Of all the things Jade Kearney was worried about going into pregnancy and childbirth, death was at the top of the list. It may sound morbid to some but many Black women who have seen the sobering statistics around Black maternal deaths understand her fears all too well. The CDC estimates that, in 2021, the maternal mortality rate for Black women was nearly 70 deaths per 100,000 live births. That is 2.6 times higher than the rate for white women.
“I think a lot of Black women have that worry when they hear all of the statistics,” Kearney explained.
What she learned, in the most unexpected way, was that the threats she faced weren’t just during labor and delivery. There were risks to consider postpartum as well.
“Culturally when you get home with the baby you take care of the baby and the baby is the priority,” Kearney said. “I was dealing with anxiety. I was having something called intrusive thoughts. So I would have thoughts like, ‘what if I kill my baby? what if I harm my baby?’ and it was actually completely opposite of what I felt. I felt nothing like that. I was so scared of the thoughts I had. I had so much shame and just guilt for those things.”
The Search for Cultural Competency
Kearney turned to one therapist and then another looking for help. She found that many couldn’t relate to her unique journey as a Black woman.
“I had to go through multiple therapists because a number of them are culturally incompetent. They didn’t understand Black culture. They didn’t understand how we deal with mental health or the stigmas around mental health and it was just uncomfortable for me,” Kearney said.
She finally found a therapist who was a good fit. That’s when she learned she was dealing with was a form of OCD.
“I started talking to other Black women and there were so many women who had also dealt with what I was dealing with and had these ideas or hadn’t showered for two weeks postpartum. I said ‘oh my god we need some type of community or support, information, something after we have kids,” Kearney explained.
Kearney decided to create that community herself and the She Matters app and website were born. It started as a place where Black women could get information about culturally competent healthcare providers but as time went on Kearney felt more nuance was needed.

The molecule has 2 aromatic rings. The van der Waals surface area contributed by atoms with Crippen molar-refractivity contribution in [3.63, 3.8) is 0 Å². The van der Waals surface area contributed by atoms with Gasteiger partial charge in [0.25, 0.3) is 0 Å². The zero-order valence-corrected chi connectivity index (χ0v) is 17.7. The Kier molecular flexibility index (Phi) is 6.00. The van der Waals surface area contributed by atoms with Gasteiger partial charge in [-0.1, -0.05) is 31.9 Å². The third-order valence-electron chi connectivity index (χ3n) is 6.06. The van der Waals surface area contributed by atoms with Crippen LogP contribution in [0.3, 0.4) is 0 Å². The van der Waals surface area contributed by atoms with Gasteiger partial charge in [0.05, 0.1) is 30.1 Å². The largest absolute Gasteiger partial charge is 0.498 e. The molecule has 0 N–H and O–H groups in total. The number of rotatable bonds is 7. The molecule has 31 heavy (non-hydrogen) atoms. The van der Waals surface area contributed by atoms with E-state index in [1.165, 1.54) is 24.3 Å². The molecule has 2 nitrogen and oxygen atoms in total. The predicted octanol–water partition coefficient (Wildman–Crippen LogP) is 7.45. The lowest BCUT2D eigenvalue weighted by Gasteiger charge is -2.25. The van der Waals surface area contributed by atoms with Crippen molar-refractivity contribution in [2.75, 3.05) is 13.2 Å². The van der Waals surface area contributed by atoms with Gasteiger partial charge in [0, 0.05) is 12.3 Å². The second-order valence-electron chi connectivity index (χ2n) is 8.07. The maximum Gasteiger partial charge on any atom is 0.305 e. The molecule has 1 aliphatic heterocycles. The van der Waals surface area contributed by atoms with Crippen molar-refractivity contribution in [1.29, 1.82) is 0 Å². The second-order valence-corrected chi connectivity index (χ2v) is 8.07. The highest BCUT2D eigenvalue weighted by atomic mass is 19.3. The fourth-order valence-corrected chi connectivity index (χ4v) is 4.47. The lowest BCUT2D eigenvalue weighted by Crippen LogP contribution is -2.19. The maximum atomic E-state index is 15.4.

“We always had a screening that we were doing but my background is in diversity and inclusion. I was like let’s just get the experts in maternal health and create a course. So that we can ensure that these doctors that are on here speaking to all of these women who are part of our community actually are culturally competent in black maternal health specifically. If we, as She Matters, are putting our stamp of approval on these physicians they need a baseline,” Kearney said.
Today, She Matters has over 2000 healthcare providers who have recently taken the organizations course or started in their pilot program. She Matters also offers a variety of other resources for new mothers. Those include free therapy sessions and a guide called the Pink Book.
“When you are a black person and you have a medical emergency, I think many of us stop and think about what hospital we’re going to go to? That does not happen for other cultures,” Kearney said. “I didn’t want moms to have to do that when they’re having babies. Where are the hospitals that have the least amount of black maternal morbidity. Where are the hospitals that have the least amount of c-sections.”
To create this hospital resource guide the She Matters team used CDC guidelines and hospital ratings. They also conducted months of their own research.
“We did three months of research to figure out what were the top hospitals in the states where we have the most moms that were a part of our network and we list those hospitals as being the best hospitals to have your babies in,” Kearney said.
Looking to the Future
After nearly five years operating She Matters, Kearney is looking to the future. Her focus is on what new resource she and her team can provide to Black moms. They plan to create a symptom tracker for preeclampsia and eclampsia that will be released in early 2024. Further down the road the organization hopes to provide healthcare vans to people living in maternal health deserts.
“There are places in the United States where you just can’t have a baby because there is no hospital. You have to drive 2 hours away. So long term, five years, vans. Coming up in four months our symptom tracker,” Kearney said.